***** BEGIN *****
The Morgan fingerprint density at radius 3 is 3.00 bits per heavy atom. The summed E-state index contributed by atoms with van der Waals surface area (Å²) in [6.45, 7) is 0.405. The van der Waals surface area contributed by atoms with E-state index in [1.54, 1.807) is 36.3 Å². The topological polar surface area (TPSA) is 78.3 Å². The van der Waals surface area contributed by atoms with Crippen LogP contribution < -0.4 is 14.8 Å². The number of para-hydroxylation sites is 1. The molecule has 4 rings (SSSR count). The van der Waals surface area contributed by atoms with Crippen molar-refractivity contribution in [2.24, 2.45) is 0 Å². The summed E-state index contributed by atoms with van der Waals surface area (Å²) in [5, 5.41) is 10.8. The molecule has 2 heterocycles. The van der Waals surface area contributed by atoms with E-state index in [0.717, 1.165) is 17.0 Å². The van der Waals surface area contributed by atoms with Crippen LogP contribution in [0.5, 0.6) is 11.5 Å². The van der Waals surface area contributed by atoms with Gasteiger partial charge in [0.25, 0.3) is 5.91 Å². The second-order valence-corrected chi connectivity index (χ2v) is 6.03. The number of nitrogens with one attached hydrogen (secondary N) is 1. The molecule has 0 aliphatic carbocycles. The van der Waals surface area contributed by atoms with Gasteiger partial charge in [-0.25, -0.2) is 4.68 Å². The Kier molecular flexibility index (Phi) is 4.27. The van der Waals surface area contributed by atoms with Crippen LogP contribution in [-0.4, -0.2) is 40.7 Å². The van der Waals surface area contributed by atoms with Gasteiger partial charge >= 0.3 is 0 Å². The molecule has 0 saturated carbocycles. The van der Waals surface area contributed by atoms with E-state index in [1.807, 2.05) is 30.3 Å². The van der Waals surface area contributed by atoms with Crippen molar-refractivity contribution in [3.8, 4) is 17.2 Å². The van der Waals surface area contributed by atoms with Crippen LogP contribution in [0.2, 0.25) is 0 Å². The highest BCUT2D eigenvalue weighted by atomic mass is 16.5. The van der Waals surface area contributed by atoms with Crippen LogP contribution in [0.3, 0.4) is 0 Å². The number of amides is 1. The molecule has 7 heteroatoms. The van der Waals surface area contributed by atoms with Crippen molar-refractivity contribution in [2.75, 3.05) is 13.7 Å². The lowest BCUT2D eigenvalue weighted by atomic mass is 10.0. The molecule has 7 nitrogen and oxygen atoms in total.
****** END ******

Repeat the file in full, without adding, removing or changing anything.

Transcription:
The Morgan fingerprint density at radius 3 is 3.00 bits per heavy atom. The summed E-state index contributed by atoms with van der Waals surface area (Å²) in [6.45, 7) is 0.405. The van der Waals surface area contributed by atoms with E-state index in [1.54, 1.807) is 36.3 Å². The topological polar surface area (TPSA) is 78.3 Å². The van der Waals surface area contributed by atoms with Crippen LogP contribution < -0.4 is 14.8 Å². The number of para-hydroxylation sites is 1. The molecule has 4 rings (SSSR count). The van der Waals surface area contributed by atoms with Crippen molar-refractivity contribution in [2.24, 2.45) is 0 Å². The summed E-state index contributed by atoms with van der Waals surface area (Å²) in [5, 5.41) is 10.8. The molecule has 2 heterocycles. The van der Waals surface area contributed by atoms with E-state index in [0.717, 1.165) is 17.0 Å². The van der Waals surface area contributed by atoms with Crippen LogP contribution in [0.5, 0.6) is 11.5 Å². The van der Waals surface area contributed by atoms with Gasteiger partial charge in [0.25, 0.3) is 5.91 Å². The second-order valence-corrected chi connectivity index (χ2v) is 6.03. The number of nitrogens with one attached hydrogen (secondary N) is 1. The molecule has 0 aliphatic carbocycles. The van der Waals surface area contributed by atoms with Gasteiger partial charge in [-0.25, -0.2) is 4.68 Å². The Kier molecular flexibility index (Phi) is 4.27. The van der Waals surface area contributed by atoms with Crippen LogP contribution in [-0.4, -0.2) is 40.7 Å². The van der Waals surface area contributed by atoms with Gasteiger partial charge >= 0.3 is 0 Å². The molecule has 0 saturated carbocycles. The van der Waals surface area contributed by atoms with E-state index in [1.807, 2.05) is 30.3 Å². The van der Waals surface area contributed by atoms with Crippen molar-refractivity contribution in [3.8, 4) is 17.2 Å². The van der Waals surface area contributed by atoms with Crippen LogP contribution in [0.2, 0.25) is 0 Å². The highest BCUT2D eigenvalue weighted by atomic mass is 16.5. The van der Waals surface area contributed by atoms with Crippen LogP contribution in [0.3, 0.4) is 0 Å². The number of amides is 1. The molecule has 7 heteroatoms. The van der Waals surface area contributed by atoms with Crippen molar-refractivity contribution in [2.75, 3.05) is 13.7 Å². The lowest BCUT2D eigenvalue weighted by atomic mass is 10.0. The molecule has 7 nitrogen and oxygen atoms in total.